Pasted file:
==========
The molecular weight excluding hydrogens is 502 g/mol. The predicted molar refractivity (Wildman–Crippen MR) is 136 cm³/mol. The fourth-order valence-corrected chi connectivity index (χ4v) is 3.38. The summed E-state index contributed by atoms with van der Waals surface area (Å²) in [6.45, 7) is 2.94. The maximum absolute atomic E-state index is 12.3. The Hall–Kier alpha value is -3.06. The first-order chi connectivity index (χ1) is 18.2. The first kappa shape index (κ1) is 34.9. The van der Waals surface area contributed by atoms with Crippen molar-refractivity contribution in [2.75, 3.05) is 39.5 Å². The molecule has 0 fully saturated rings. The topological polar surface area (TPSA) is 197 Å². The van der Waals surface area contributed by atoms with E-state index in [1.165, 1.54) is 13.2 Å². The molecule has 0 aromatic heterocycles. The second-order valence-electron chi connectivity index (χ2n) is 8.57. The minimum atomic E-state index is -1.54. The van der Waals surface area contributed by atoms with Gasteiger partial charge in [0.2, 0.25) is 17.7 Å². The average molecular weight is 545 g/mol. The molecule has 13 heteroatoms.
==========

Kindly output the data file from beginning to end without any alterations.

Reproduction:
The molecular weight excluding hydrogens is 502 g/mol. The predicted molar refractivity (Wildman–Crippen MR) is 136 cm³/mol. The fourth-order valence-corrected chi connectivity index (χ4v) is 3.38. The summed E-state index contributed by atoms with van der Waals surface area (Å²) in [6.45, 7) is 2.94. The maximum absolute atomic E-state index is 12.3. The Hall–Kier alpha value is -3.06. The first-order chi connectivity index (χ1) is 18.2. The first kappa shape index (κ1) is 34.9. The van der Waals surface area contributed by atoms with Crippen molar-refractivity contribution in [2.75, 3.05) is 39.5 Å². The molecule has 0 fully saturated rings. The topological polar surface area (TPSA) is 197 Å². The van der Waals surface area contributed by atoms with E-state index in [1.165, 1.54) is 13.2 Å². The molecule has 0 aromatic heterocycles. The second-order valence-electron chi connectivity index (χ2n) is 8.57. The minimum atomic E-state index is -1.54. The van der Waals surface area contributed by atoms with Gasteiger partial charge in [0.2, 0.25) is 17.7 Å². The average molecular weight is 545 g/mol. The molecule has 13 heteroatoms.